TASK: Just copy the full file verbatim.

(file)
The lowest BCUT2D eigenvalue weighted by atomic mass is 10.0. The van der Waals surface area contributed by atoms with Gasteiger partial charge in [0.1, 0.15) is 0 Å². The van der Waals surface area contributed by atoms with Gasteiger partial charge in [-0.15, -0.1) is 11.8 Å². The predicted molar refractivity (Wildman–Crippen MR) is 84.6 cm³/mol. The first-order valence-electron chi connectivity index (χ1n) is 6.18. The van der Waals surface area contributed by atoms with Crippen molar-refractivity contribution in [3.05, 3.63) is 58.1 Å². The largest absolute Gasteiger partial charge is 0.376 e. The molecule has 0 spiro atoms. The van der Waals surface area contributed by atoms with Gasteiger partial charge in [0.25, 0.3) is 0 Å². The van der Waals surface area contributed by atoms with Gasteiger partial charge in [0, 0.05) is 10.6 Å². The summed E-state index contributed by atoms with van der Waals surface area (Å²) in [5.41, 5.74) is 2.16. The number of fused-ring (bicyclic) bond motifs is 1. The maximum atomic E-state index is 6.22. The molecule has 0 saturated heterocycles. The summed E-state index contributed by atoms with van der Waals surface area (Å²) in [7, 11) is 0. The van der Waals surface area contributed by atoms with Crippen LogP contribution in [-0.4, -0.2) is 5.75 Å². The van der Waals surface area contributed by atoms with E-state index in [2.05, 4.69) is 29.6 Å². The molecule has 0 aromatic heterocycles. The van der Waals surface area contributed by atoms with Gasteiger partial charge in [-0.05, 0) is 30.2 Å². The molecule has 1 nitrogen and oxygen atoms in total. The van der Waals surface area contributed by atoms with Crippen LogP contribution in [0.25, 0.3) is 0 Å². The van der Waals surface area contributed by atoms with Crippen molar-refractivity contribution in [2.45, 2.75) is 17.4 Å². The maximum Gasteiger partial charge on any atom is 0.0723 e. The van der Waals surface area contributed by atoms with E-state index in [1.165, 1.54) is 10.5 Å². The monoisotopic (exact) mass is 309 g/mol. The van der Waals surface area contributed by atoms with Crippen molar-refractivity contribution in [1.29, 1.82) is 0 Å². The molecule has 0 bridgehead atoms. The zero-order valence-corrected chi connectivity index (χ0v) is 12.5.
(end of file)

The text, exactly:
The lowest BCUT2D eigenvalue weighted by atomic mass is 10.0. The van der Waals surface area contributed by atoms with Gasteiger partial charge in [0.1, 0.15) is 0 Å². The van der Waals surface area contributed by atoms with Gasteiger partial charge in [-0.15, -0.1) is 11.8 Å². The predicted molar refractivity (Wildman–Crippen MR) is 84.6 cm³/mol. The first-order valence-electron chi connectivity index (χ1n) is 6.18. The van der Waals surface area contributed by atoms with Crippen molar-refractivity contribution in [3.05, 3.63) is 58.1 Å². The largest absolute Gasteiger partial charge is 0.376 e. The molecule has 0 spiro atoms. The van der Waals surface area contributed by atoms with Gasteiger partial charge in [0.25, 0.3) is 0 Å². The van der Waals surface area contributed by atoms with Gasteiger partial charge in [0, 0.05) is 10.6 Å². The summed E-state index contributed by atoms with van der Waals surface area (Å²) in [5.41, 5.74) is 2.16. The number of fused-ring (bicyclic) bond motifs is 1. The maximum atomic E-state index is 6.22. The molecule has 0 saturated heterocycles. The summed E-state index contributed by atoms with van der Waals surface area (Å²) in [7, 11) is 0. The van der Waals surface area contributed by atoms with Crippen LogP contribution in [-0.4, -0.2) is 5.75 Å². The van der Waals surface area contributed by atoms with E-state index in [2.05, 4.69) is 29.6 Å². The molecule has 0 aromatic heterocycles. The van der Waals surface area contributed by atoms with Gasteiger partial charge in [-0.05, 0) is 30.2 Å². The molecule has 1 nitrogen and oxygen atoms in total. The van der Waals surface area contributed by atoms with Crippen LogP contribution in [0.25, 0.3) is 0 Å². The van der Waals surface area contributed by atoms with Crippen molar-refractivity contribution in [2.45, 2.75) is 17.4 Å². The maximum Gasteiger partial charge on any atom is 0.0723 e. The van der Waals surface area contributed by atoms with E-state index in [1.165, 1.54) is 10.5 Å². The monoisotopic (exact) mass is 309 g/mol. The van der Waals surface area contributed by atoms with Crippen molar-refractivity contribution in [1.29, 1.82) is 0 Å². The molecule has 0 bridgehead atoms. The zero-order valence-corrected chi connectivity index (χ0v) is 12.5.